Want to give it a try? Check out this kochari tutorial!


The շալախո or shalakho is a dynamic, acrobatic dance known throughout the Caucasus region. There are different versions depending on the region, and the dancers also differ: in some areas it is only danced by women, only by men, or by women and men together. The most common variation is with two or more men “competing” to attract a woman’s attention. The male dancers use swords or sticks as props and perform fast-paced, energetic movements that involve jumping, kicking and spinning, while the women move in a more soft and delicate manner, with shorter steps. The shalakho is typically accompanied by the zurna.


The Թամզարա or tamzara is a traditional dance that originated in the Western region of Armenia, which is now part of Turkey. It is typically performed at weddings by men and women, who hold hands and move in a circular motion while crossing steps and swinging their arms. The music for the tamzara is usually provided by a dhol, and the dance is often accompanied by singing.


The Յարխուշտա or yarkhushta is a war dance typically performed by men. The name probably comes from the union of the Farsi Persian words یار (yar), meaning “companion” or “lover,” and khusht, a small dagger. It involves quick, fast-paced movements, including high jumps and kicks performed to the sound of a dhol and zurna, and originally it was likely accompanied by war cries.The key element of the dance is a forward movement, in which participants rapidly approach one another and vigorously clap the palms of the dancers in the opposite row.

Like the tamzara, the yarkhusta originates in Sasun, in Western Armenia, now Turkey. However, many inhabitants of that area were displaced due to persecution and settled in the Talin region, in today’s Armenia, bringing their culture with them. In the 1930s, a famous ethnographer named Srbuhi Lisitsian, who taught in Yerevan, visited the villages of Talin to study their dances. He was the one who made the yarkhusta known to the whole country of Armenia. Most researchers say that the dance has medieval origins, while others argue that it dates back to Armenia’s pre-Christian period, but scholars agree that the dance has gone through almost no changes during the centuries.

We couldn’t decide between these two examples — why not comment and tell us which you prefer?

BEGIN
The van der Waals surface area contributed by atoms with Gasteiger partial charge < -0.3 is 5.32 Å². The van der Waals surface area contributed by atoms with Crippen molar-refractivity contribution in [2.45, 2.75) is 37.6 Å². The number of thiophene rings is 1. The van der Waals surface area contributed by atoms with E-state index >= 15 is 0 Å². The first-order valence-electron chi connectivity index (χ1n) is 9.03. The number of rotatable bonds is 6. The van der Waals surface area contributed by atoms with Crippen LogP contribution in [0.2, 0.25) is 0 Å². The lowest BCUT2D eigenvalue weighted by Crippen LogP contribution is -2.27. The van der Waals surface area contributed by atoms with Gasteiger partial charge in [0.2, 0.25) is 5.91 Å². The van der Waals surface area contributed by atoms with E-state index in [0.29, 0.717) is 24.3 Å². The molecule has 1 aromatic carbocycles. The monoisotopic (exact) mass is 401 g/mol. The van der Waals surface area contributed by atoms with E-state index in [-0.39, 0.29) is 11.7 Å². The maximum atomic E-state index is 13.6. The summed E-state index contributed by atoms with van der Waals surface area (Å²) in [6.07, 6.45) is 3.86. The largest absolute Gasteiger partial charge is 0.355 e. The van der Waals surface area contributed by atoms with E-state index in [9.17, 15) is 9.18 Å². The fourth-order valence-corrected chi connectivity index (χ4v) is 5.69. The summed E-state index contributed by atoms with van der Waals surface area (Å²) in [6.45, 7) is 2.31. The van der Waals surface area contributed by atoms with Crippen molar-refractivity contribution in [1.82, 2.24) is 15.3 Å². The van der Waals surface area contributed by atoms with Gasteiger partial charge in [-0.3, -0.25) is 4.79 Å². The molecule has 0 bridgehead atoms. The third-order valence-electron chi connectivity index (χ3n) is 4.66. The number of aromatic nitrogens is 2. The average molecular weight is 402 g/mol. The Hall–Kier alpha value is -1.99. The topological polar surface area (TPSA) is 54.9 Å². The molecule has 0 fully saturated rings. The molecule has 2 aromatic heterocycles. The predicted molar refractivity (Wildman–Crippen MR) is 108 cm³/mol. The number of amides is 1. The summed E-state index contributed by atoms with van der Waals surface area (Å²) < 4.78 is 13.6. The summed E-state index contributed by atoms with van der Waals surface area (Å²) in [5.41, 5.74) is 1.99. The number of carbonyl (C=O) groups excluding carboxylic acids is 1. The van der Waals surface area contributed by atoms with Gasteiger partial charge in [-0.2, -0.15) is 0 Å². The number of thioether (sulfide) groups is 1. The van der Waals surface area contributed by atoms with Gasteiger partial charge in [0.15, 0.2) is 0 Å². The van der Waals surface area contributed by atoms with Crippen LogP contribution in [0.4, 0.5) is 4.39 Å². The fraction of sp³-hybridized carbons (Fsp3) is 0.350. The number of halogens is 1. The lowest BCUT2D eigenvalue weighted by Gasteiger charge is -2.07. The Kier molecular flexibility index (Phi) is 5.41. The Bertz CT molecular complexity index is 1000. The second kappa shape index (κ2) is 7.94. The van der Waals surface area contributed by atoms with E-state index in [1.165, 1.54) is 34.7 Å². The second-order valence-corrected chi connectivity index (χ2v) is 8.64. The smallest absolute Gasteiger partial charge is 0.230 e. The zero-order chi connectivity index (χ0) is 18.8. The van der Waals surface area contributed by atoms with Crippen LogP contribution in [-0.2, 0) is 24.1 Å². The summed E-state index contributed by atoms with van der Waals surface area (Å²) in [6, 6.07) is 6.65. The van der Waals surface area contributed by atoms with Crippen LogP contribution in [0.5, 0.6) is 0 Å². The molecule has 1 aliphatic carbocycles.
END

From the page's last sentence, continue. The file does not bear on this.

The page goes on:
Finally, the բերդ, berd, or բերդապար, berdapar, whose name means “fortress,” is another famous Armenian military dance originally performed by men. Its name comes from a move performed during the dance, in which the dancers stand on top of each other’s shoulders to create a “fortress.” Originally from the old Armenian city Vaspurakan, near the Van Lake in Western Armenia, people say that before becoming a dance it was a game named Գմբեթախաղ or gmbetakhagh, which means “dome game.”

ABOUT THE AUTHOR: Alice Zanini is a copywriting intern at NaTakallam. She is currently pursuing her bachelor’s degree in linguistics and Middle Eastern studies. Her research focus is on sociopolitical and sociolinguistic issues in modern Turkey and the Persian-speaking world.

ABOUT THE EDITOR: Mikaela Bell is a freelance editor and content writer with a background in anthropology and linguistics. An American based in France, she is also fond of reading, cooking, studying languages, fibercrafts and Irish stepdance.

The Rich Tradition of Armenian Folk Dance Read More »

Beatboxing as a Gateway Between Worlds

Reading Time: 5 minutes

Director’s Notes of the Multilingual Beatbox Video

Contributor: Daniel Te, Summer Intern – Program Support Officer at NaTakallam

Two years ago, I beatboxed on the streets of Athens, Greece, on the last day of my study abroad program. During the performance, I felt some sort of connection towards the locals, as they challenged me to beatbox battles, shimmied along, and even gave me a smoothie. That’s when I knew there was more to discover about human connection at the intersection of music, language, and different cultures.

This past summer, during my internship at NaTakallam, I wanted to use the opportunity to tie in my passion for beatboxing together with the experiences of the language partners from displaced backgrounds at NaTakallam. This is where the project idea was born.

Universality and Distinctness in Language

Languages have many sounds in common. The “voiced bilabial stop” (another way of saying the letter “B” in English) can be found in a wide range of languages worldwide, and it is also the most fundamental sound for beatboxing. Practically any language has enough hard consonants to create a strong, basic beatboxing rhythm.

However, not only do different languages have sounds that are less common (such as خ, a sound in Arabic that is like a rough “K” vibrating at the back of the mouth or the Spanish letter J, “jota”), but even languages that do share many sounds can be pronounced quite differently. As a result, beatboxers that speak different languages produce rhythms that are structurally similar but aurally distinct.

In parallel, to a certain extent, the refugee narrative holds similar patterns. With over 80 million displaced persons worldwide (as of 2021), the journey of displacement is common among many people, but the character of their journey is shaped by their individual circumstances and the crises they flee. At NaTakallam, each language partner has their own unique story of displacement. This is what the Multilingual Beatbox video aims to portray.